The market share of Russian gas in Europe increased considerably since 2012 but this article argues dependency on Russian gas has been reduced since. Source: Eurostat (2017) and own estimations.

The current case of OPAL regulation as litmus test for credibility of EU regulation

The EU regulation policy on the OPAL pipeline from East Germany to Czech Republic shall be seen in this context as it ties into the general picture of the future organisation of Russian gas flows into Europe. Upon accusation of the Polish supplier PGNiG issued in December 2016 on the EU regulation on the OPAL pipeline, the EU Court of Justice is expected to come up with a verdict on the question of whether this pipeline can be used by Russian supplier Gazprom above 50% of its capacity (cf. CEEP 2016, Yafimava 2016). Although capacity usage is a rather technical decision, the court will decide on the principle whether the EU Commission shall go forward with its tendency of adopting a rules-based regulation rather than a politicized regulation. As a recent paper of Oxford Institute points out, credibility of the EU in abiding to its own set rules is at stake in this issue (Yafimava, 2017). Clarity on the EU rules in the OPAL case will help finding a balanced position on all other topics at stake between EU and Gazprom. Yafimava (2017) even goes as far as stating that a rules-based approach on the OPAL regulation is more likely to deter the new Russian-German pipeline project NordStream II compared to a political regulation approach as supposedly favoured by the Polish plaintiffs. While future ruling on the OPAL pipeline and hence the viability of the NordStream II pipeline project remains uncertain at this stage, Strachota & Poplawski (2016) rightly point out how Nord Stream II and the inner German pipeline-extension, named EUGAL, are already in the phase of implementation – in spite of all the political debate and attached policy risk. Fears of Poland being faced with a ‘fait accompli’ are legitimate.

The geopolitical implications of infrastructure planning remain strong

The debate on new pipeline projects between Russia and the EU has been intense since years. The connection ‘South Stream’ via the Black Sea route was cancelled in 2014 during construction phase upon heavy internal EU resistance. The alternative 32-62 bcm/y  Turkish Stream option is currently being built and Gazprom envisions increased usage of Southern European routes with the 20 bcm/y Trans-Adriatic Pipeline TAP between Albania & Italy or the Poseidon/ITG project between Turkey, Greece & Italy, as stated by Gazprom Chairman A. Medvedev during the January 2017 European Gas Conference in Vienna. On the Northern front, the 55 bcm/y Russian-German Nord Stream II pipeline via the Baltic Sea remains a realistic project at this stage, surrounded by a controversial political debate. Views opposing the NordStream II are often citing the contradiction of Nord Stream II with the EU set supply diversity strategy (Zachmann 2016; Riley 2016; Strachota & Poplawski 2016) while positive effects of the project for EU gas markets are stated by a number of primarily German authors (EWI, 2016; Fischer 2016; Grigorieva, 2016; Lang, Westphal, 2017). In debating these projects, the distinction between reliance and dependence on Russian gas clearly helps. While Russian imports account for roughly one third of European demand for both oil & gas, there is little talk on oil import dependency on Russia but a lot of focus on gas import dependency on Russia. This is because natural gas had fewer alternative suppliers than oil in the past. Meanwhile, the abundancy of liquefied natural gas LNG and increased regasification & storage capacities in Europe have brought about alternative supply options for natural gas as well. In the new setting, a differentiation of supply diversification and supply route diversification therefore helps to structure the debate, as proposed in Lang & Westphal (2017). The building of the Nord Stream II pipeline through the Baltic Sea is effectively a widening of route options rather than supply diversity. It is to some extent a question of who earns transit fees for the transport of Russian gas. Partly, the debate blends the EU supply strategy and its energy cooperation with Ukraine into the argumentation and mixes up reliability with supply diversity.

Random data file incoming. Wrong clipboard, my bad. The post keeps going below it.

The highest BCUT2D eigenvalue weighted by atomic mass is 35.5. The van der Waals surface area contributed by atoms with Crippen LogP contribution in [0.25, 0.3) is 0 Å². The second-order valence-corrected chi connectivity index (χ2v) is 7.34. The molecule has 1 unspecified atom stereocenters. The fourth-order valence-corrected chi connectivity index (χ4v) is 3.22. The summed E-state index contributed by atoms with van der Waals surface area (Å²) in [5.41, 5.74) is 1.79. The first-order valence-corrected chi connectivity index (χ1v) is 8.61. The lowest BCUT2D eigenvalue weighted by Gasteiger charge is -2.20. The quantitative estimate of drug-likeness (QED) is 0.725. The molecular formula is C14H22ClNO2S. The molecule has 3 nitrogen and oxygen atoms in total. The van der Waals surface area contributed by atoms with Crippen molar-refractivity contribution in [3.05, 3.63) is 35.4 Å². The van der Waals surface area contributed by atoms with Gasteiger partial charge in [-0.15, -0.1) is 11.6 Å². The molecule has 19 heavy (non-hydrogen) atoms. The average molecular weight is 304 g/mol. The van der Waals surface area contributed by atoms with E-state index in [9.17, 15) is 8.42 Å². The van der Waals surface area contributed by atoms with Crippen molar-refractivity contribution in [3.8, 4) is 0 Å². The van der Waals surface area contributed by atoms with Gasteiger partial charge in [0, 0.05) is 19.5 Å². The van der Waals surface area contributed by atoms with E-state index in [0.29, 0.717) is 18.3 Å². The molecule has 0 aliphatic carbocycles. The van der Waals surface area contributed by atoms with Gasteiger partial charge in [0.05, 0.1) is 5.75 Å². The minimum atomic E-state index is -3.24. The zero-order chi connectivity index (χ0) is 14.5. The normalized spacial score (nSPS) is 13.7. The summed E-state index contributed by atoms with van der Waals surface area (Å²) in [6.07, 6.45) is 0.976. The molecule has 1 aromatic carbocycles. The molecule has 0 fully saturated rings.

Germany could emerge as a central EU hub for natural gas markets